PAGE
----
“Deborah is a very motivated 53 year old lady who has suffered with back pain and multiple joint problems since childhood. Her problems were a result of Ehlers-Danlos syndrome and development dysplasia of both hips.
She had a very successful hip replacement 10 years ago, but over the past year developed pain in the groin and thigh and was finding it difficult to get around when she arrived with us.”
Deborah underwent a battery of tests with us to find the cause of her problem. We knew that pain in the groin could point to a problem with the socket part of her hip replacement, and pain in the thigh could mean something wrong with the femoral stem. However, we were conscious that problems could be coming from her back.
We started by examining her and organising bloods tests and x-rays.
Her examination showed that she walked with a limp and the hip was irritable. Her blood tests were normal, making infection less likely.
Anteroposterior and lateral plain radiographs of the pelvis. The white arrow demonstrates thickening of the cortex of the bone suggesting loosening. The blue arrow demonstrates a lucent line around the implant near the top, which is often normal for this implant.
Due to the radiographic evidence of loosening, we organised a special type of scan called a SPECT CT. This involved an injection of a short-acting radio-active substance and then pictures being taken with a gamma camera at different time intervals over several hours. These were matched to a CT scan to give 3D information. This is very helpful for looking at areas of increased bone activity.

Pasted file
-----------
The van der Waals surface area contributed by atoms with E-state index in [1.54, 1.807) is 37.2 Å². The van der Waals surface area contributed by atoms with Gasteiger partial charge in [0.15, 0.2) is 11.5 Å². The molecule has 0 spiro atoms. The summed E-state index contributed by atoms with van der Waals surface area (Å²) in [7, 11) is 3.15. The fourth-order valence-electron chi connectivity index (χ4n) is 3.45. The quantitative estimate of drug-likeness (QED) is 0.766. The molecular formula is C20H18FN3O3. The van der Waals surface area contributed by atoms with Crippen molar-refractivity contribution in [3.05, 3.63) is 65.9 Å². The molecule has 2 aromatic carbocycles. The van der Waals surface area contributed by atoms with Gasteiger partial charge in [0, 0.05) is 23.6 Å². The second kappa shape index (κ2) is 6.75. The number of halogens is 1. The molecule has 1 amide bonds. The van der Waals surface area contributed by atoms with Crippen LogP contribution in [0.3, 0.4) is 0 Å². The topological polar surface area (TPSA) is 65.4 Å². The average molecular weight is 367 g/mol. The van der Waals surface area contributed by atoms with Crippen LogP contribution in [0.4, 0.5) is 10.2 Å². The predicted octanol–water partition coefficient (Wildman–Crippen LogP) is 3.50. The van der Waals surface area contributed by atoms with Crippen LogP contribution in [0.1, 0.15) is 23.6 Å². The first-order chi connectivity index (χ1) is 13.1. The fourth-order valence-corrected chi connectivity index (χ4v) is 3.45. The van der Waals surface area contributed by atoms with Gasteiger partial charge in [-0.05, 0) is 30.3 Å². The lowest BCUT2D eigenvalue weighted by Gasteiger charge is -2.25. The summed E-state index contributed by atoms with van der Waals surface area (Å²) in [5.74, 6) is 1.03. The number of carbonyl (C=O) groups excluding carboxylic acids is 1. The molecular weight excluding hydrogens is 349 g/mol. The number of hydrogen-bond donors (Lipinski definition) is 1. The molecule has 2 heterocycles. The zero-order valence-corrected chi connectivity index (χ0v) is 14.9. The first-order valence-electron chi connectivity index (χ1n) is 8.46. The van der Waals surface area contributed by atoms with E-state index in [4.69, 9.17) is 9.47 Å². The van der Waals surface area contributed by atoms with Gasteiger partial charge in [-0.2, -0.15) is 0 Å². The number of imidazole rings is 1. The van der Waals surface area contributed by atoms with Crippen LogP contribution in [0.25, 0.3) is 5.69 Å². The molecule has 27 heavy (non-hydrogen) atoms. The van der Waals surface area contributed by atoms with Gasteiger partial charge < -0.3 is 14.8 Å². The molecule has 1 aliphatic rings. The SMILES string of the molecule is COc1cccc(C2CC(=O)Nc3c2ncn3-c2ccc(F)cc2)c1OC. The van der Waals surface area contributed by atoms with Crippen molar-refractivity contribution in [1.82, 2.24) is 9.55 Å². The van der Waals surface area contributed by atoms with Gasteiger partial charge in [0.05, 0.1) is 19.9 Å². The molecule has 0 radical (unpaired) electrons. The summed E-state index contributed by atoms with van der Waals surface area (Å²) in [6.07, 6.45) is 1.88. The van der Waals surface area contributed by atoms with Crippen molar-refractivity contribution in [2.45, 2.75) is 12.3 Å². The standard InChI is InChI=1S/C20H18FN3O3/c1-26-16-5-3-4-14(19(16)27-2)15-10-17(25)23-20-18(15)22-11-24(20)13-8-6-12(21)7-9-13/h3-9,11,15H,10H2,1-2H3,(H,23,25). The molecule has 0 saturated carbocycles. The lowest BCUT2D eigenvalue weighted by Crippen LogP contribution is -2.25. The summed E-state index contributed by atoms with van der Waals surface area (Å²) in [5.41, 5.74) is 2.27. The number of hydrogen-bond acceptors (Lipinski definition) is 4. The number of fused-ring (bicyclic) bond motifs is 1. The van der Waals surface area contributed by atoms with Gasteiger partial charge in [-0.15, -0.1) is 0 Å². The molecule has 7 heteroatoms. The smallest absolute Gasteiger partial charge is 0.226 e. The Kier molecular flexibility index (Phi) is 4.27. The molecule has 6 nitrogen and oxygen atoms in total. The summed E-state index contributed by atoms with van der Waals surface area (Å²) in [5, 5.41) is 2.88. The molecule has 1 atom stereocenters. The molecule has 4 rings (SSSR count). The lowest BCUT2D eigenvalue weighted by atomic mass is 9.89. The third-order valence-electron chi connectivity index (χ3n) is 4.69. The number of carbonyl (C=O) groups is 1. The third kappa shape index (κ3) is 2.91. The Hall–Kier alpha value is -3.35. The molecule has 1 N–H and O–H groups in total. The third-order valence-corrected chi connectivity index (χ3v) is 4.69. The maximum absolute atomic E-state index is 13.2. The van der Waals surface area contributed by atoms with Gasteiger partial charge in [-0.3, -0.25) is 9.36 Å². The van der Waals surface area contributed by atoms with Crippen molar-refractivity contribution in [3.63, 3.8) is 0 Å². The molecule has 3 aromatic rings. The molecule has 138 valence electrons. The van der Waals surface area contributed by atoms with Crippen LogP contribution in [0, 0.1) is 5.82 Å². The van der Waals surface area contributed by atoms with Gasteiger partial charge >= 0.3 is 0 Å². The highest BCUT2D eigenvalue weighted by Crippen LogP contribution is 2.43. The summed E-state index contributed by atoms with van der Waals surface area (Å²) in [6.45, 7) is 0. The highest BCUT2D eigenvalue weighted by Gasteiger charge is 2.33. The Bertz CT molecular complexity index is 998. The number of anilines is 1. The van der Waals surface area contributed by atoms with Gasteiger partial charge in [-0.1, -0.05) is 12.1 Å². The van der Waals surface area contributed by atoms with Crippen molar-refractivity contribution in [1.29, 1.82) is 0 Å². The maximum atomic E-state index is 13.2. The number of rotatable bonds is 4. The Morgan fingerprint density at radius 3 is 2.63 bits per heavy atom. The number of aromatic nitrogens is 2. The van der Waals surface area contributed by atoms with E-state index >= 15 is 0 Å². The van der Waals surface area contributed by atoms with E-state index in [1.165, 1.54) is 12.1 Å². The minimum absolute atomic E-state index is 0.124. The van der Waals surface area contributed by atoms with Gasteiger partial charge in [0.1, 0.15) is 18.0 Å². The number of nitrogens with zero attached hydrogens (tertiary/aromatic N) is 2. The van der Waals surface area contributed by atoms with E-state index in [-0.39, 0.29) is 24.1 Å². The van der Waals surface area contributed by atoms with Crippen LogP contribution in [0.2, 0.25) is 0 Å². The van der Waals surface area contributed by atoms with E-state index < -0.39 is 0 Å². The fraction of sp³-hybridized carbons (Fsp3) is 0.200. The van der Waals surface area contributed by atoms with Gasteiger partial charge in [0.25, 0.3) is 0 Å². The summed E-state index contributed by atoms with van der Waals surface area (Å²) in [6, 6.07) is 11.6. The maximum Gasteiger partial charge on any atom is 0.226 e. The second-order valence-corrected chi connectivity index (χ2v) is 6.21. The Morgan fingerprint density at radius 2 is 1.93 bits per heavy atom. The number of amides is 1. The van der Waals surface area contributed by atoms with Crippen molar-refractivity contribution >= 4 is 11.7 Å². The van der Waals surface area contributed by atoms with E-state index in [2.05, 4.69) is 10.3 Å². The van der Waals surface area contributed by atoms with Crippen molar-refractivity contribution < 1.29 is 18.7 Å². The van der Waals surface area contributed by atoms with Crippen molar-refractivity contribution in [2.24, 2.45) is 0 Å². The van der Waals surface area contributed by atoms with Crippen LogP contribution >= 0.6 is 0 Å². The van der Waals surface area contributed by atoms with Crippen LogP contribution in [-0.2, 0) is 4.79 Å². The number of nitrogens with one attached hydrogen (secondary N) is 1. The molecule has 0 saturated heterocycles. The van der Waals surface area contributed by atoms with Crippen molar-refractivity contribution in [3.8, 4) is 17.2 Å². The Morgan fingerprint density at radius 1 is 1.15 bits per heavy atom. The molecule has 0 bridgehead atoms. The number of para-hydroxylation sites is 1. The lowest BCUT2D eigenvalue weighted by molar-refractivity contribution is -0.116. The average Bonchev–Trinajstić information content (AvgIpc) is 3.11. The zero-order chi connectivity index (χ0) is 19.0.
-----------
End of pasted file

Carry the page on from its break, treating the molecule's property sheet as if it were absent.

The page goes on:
SPECT CT - This showed that whilst Deborah did have back problems (blue arrow), her hip really lit up (white arrow). Her bladder is in the centre of the image, showing the tracer ready to disappear from the body in her urine.
Deborah was diagnosed with a loose left sided femoral stem that required revision.
We knew that we had to get things just right for Deborah. She is young with high demands and her first hip replacement was done perfectly. We organised a CT scan to plan revision of her femoral stem so that we knew the expected implant sizes prior to surgery.
We knew that we needed to remove her existing stem with as little bone loss as possible. Just because something is ‘loose’ on a scan doesn’t mean it comes out easily! We were prepared to do a controlled break of her thigh bone (an extended trochanteric osteotomy) if the stem did not come out.
CT scan: Left-to-right, This demonstrates slices of bone from the front through to the back, giving the planned position for the new stem.
Deborah is a Jehovah’s Witness so prior to surgery we had discussed that she was not prepared to accept a blood transfusion. We organised to use a ‘cell saver’ which allows re-transfusion of her own blood without breaking the circuit. We could not have used this if we were worried about infection.
Anteroposterior and lateral plain radiographs taken after the procedure showing the femoral stem sat in the perfect position as planned.
EOS showing the patient sitting and standing with the CT planned femoral stem.
Surgery went to plan and the old stem came out easily. The new stem was inserted as per our pre-operative plan, and she was on her feet the next day.
Deborah bounced into clinic at 6 weeks after surgery and is doing very well. CT planning helped us to achieve a stable hip, maintain equal leg lengths, and do a quick operation with little blood loss.
Evidence for this treatment
In closer detail